Oscar married when he was thirty, and had two sons, but the marriage was a failure. By the time it had occurred, he was fully aware of his attraction to men instead of women, and W. H. Auden wrote that marrying was “certainly the most immoral and perhaps the only really heartless act of Wilde’s life.” However, he was, at least initially, strongly attracted to the beautiful Constance, and may, like many homosexuals, have been seeking marriage as a “cure”. In a honeymoon letter to a friend, Oscar wrote that he had “not been disappointed in married life,” by which he meant sex, but this was a cover up. He had been disgusted by his own dalliances with women in the past, and became especially dismayed when Constance was pregnant. The cure was completely unsuccessful; no one knows how much Constance knew about Oscar’s other life, but even before his prosecutions, his absences from home to stay in hotel rooms and his bringing young men to stay in their house must have registered with her. Oscar was bored by marriage to Constance, but was invigorated by the lust, frustration, and irritation that his great love Lord Alfred Douglas (“Bosie”) gave him through the rest of his life. The two of them shared mountains of fine food, oceans of champagne, and battalions of lovers; McKenna’s descriptions of Oscar’s sexual appetites (anatomical details are not spared) are positively heroic.
Oscar was undone by Bosie’s father, the insanely homophobic Marquis of Queensbury, who was furious at Bosie and Bosie’s homosexual brother, and had been further enraged by being abandoned by his second wife a few days into the marriage; the wife soon sought an annulment on the grounds of his “frigidity and impotency”. Oscar had been getting away with leading a vigorous homosexual life even in Victorian times, and could have continued, inspiring only the level of scandal that he obviously enjoyed. Queensbury’s intervention ended all that. The sad story has been told many times before, and McKenna has made quick work of the trial and incarceration. More important to this biography is the circumstantial evidence presented here that Queensbury was threatening to expose leading politicians, including the prime minister, as sodomites unless Oscar was imprisoned. It may well be that Oscar was thus a political martyr, but McKenna shows that in his ill-judged counterattacks on Queensbury, he was acting out “both an expression of his love for Bosie and an article of his Uranian faith,” making him a martyr for love and for homosexual expression as well. He had chances to flee before his prosecution, and not only could he not abandon Bosie, but, as he wrote, “To have altered my life would have been to have admitted that Uranian love is ignoble.”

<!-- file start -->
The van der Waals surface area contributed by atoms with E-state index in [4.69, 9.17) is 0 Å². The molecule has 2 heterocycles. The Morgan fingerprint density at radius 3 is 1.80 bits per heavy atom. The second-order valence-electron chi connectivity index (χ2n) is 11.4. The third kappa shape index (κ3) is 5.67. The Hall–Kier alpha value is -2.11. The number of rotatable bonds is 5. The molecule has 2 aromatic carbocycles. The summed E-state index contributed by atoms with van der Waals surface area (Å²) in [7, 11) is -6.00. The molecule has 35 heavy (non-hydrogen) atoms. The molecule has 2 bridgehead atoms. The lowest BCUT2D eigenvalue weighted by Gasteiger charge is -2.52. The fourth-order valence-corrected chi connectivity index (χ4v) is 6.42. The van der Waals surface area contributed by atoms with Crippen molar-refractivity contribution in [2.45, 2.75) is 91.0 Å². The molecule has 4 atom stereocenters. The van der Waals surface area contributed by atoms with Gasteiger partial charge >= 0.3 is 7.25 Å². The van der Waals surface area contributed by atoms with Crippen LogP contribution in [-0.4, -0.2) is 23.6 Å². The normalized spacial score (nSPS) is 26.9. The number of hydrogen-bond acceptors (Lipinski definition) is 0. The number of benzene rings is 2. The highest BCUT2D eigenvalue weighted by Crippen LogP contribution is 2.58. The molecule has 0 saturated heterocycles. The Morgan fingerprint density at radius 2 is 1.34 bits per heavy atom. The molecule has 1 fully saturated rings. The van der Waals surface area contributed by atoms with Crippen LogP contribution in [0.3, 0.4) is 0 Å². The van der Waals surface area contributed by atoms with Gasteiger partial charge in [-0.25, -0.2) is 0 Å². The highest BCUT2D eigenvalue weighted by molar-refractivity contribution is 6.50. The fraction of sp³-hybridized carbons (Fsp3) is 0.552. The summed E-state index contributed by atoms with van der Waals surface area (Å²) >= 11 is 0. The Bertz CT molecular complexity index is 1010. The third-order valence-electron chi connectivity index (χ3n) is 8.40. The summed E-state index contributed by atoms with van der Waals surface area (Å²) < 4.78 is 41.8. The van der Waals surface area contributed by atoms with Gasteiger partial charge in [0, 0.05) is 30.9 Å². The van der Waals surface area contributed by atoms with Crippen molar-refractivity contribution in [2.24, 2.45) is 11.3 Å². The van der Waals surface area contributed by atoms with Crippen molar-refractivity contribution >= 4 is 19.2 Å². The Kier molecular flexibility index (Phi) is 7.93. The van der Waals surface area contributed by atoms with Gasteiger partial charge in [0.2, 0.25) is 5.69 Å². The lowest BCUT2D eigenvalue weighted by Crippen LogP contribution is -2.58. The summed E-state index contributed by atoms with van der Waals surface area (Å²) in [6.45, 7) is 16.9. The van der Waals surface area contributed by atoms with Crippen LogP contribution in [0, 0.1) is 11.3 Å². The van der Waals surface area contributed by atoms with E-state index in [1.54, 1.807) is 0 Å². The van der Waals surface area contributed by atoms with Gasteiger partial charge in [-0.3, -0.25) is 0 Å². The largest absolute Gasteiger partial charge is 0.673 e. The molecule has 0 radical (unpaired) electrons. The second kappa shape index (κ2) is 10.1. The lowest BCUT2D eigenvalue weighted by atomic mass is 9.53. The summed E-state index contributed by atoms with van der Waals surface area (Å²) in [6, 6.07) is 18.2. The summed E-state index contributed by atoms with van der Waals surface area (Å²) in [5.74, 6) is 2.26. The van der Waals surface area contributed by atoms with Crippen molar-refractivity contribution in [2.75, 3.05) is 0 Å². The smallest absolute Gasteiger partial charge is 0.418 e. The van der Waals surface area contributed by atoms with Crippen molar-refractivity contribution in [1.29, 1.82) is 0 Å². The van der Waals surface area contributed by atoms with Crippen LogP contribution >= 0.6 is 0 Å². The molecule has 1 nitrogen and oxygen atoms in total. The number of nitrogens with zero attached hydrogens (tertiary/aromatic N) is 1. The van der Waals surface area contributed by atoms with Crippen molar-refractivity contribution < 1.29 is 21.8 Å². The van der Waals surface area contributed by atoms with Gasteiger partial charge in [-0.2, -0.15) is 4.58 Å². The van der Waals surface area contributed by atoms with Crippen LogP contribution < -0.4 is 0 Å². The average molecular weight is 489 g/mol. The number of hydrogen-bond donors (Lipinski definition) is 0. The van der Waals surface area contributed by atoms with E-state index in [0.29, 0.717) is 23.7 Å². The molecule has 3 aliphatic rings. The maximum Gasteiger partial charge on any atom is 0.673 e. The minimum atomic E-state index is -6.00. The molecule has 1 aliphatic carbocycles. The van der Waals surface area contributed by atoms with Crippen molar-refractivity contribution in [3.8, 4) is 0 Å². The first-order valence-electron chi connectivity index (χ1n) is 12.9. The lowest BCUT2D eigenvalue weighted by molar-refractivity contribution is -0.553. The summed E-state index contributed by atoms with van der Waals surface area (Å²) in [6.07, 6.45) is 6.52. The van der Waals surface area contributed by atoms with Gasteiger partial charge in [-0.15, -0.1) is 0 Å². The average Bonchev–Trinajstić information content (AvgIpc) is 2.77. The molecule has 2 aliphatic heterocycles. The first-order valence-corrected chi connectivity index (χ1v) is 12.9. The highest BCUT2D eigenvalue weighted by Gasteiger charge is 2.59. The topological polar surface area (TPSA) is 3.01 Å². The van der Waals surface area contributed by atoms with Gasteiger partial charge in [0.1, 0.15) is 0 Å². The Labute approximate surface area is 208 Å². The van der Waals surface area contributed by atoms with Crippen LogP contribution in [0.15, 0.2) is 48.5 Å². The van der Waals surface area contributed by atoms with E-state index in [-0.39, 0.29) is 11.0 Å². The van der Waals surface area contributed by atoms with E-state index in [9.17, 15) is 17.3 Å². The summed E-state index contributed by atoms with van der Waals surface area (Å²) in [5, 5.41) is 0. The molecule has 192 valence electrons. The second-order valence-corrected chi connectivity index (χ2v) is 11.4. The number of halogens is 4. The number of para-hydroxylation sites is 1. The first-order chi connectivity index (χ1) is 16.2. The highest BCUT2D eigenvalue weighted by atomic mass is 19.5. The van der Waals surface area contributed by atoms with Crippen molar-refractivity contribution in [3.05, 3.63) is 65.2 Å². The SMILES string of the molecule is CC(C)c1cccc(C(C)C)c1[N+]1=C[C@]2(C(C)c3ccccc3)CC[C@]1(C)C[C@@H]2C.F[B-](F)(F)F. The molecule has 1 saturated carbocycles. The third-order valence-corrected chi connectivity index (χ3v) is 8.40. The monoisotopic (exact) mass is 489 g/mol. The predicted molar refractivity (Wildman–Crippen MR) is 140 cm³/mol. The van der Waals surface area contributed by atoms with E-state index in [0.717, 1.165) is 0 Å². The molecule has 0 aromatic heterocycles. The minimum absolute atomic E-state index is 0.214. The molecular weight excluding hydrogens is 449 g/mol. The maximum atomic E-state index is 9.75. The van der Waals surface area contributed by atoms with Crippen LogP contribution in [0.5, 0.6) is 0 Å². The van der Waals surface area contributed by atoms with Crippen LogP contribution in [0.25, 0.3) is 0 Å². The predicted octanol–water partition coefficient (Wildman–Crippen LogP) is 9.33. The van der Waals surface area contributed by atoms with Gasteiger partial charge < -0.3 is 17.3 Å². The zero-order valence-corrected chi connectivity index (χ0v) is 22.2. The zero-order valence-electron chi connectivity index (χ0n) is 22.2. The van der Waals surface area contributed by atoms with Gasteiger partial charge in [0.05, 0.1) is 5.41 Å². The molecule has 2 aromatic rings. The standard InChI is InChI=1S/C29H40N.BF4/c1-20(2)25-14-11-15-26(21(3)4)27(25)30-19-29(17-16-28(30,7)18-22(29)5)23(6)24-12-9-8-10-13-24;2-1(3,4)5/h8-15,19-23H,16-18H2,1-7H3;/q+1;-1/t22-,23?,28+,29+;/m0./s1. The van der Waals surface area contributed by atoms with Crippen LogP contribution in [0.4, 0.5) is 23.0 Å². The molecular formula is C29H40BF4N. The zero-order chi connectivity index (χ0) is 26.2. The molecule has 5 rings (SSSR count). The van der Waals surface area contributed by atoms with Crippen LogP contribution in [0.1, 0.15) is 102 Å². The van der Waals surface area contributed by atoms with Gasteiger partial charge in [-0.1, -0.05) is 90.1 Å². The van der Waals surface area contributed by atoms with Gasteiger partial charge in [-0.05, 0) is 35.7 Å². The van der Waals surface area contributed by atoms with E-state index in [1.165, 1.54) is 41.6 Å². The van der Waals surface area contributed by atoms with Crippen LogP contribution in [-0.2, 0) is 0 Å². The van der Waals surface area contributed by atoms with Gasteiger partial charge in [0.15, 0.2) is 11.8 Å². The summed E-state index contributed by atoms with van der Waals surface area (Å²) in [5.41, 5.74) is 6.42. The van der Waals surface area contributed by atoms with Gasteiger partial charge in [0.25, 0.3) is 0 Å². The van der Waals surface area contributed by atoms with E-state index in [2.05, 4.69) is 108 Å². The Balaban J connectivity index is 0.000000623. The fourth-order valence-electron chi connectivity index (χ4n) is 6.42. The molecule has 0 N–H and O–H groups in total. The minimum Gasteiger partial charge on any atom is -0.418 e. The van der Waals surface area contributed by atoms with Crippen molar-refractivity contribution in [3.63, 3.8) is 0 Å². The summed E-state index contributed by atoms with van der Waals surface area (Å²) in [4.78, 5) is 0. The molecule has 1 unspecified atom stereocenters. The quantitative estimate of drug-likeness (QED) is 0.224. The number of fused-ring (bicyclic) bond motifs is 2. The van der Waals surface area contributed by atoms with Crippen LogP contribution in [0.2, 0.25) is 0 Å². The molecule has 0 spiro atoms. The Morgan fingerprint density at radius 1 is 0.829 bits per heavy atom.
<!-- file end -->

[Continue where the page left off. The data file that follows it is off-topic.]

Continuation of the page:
We think of homosexuality in different terms now, but Oscar’s battles have been largely won. There was no overt struggle for gay rights in his time, but even so, Oscar’s efforts in the cause have been underestimated until now. He famously said, “I have put my genius into my life but only my talent into my work.” The genius into life led inevitably to tragedy, and this is a great tragic story, the kind Oscar would have appreciated. He also would have appreciated the book’s concentration on how he lived in his unparalleled way, always to excess. McKenna’s is the book to read to bring Oscar the reformer and martyr to our times.
© 2006 Rob Hardy. All rights reserved. Content may not be copied or used in whole or part without written permission from the author.